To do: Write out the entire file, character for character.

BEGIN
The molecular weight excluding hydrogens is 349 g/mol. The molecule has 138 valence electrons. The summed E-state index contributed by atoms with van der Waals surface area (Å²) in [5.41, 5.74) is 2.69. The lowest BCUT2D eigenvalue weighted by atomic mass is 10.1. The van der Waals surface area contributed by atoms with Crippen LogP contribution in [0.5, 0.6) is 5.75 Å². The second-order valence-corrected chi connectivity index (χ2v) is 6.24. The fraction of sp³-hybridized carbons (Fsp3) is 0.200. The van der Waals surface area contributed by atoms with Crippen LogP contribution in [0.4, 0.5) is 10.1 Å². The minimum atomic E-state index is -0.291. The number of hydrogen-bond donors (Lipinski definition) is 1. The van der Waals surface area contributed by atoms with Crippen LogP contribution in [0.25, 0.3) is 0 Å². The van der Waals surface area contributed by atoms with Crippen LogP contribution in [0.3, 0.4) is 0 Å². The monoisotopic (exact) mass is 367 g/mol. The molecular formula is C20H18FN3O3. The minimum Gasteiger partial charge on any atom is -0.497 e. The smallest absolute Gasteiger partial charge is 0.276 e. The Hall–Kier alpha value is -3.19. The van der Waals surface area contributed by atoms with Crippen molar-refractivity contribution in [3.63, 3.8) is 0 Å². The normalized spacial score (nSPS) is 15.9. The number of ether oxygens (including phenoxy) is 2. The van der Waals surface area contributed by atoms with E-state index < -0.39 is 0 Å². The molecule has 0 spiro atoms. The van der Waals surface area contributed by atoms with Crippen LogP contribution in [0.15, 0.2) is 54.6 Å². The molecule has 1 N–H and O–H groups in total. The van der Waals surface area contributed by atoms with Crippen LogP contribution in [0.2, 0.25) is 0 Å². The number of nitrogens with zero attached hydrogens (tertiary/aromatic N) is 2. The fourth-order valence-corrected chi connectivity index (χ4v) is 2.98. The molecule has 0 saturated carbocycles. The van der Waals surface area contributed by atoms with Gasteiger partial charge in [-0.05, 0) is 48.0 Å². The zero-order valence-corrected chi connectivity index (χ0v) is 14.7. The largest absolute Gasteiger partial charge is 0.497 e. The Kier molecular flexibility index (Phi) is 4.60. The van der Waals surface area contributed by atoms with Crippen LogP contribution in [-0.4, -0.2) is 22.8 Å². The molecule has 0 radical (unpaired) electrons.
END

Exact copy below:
The molecular weight excluding hydrogens is 349 g/mol. The molecule has 138 valence electrons. The summed E-state index contributed by atoms with van der Waals surface area (Å²) in [5.41, 5.74) is 2.69. The lowest BCUT2D eigenvalue weighted by atomic mass is 10.1. The van der Waals surface area contributed by atoms with Crippen LogP contribution in [0.5, 0.6) is 5.75 Å². The second-order valence-corrected chi connectivity index (χ2v) is 6.24. The fraction of sp³-hybridized carbons (Fsp3) is 0.200. The van der Waals surface area contributed by atoms with Crippen LogP contribution in [0.4, 0.5) is 10.1 Å². The minimum atomic E-state index is -0.291. The number of hydrogen-bond donors (Lipinski definition) is 1. The van der Waals surface area contributed by atoms with Crippen LogP contribution in [0.25, 0.3) is 0 Å². The van der Waals surface area contributed by atoms with Crippen LogP contribution in [0.3, 0.4) is 0 Å². The monoisotopic (exact) mass is 367 g/mol. The molecular formula is C20H18FN3O3. The minimum Gasteiger partial charge on any atom is -0.497 e. The smallest absolute Gasteiger partial charge is 0.276 e. The Hall–Kier alpha value is -3.19. The van der Waals surface area contributed by atoms with Crippen molar-refractivity contribution in [3.63, 3.8) is 0 Å². The normalized spacial score (nSPS) is 15.9. The number of ether oxygens (including phenoxy) is 2. The van der Waals surface area contributed by atoms with E-state index < -0.39 is 0 Å². The molecule has 0 spiro atoms. The van der Waals surface area contributed by atoms with Crippen LogP contribution in [0.15, 0.2) is 54.6 Å². The molecule has 1 N–H and O–H groups in total. The van der Waals surface area contributed by atoms with Crippen LogP contribution in [0.2, 0.25) is 0 Å². The number of nitrogens with zero attached hydrogens (tertiary/aromatic N) is 2. The fourth-order valence-corrected chi connectivity index (χ4v) is 2.98. The molecule has 0 saturated carbocycles. The van der Waals surface area contributed by atoms with Gasteiger partial charge in [-0.05, 0) is 48.0 Å². The zero-order valence-corrected chi connectivity index (χ0v) is 14.7. The largest absolute Gasteiger partial charge is 0.497 e. The Kier molecular flexibility index (Phi) is 4.60. The van der Waals surface area contributed by atoms with Crippen LogP contribution in [-0.4, -0.2) is 22.8 Å². The molecule has 0 radical (unpaired) electrons.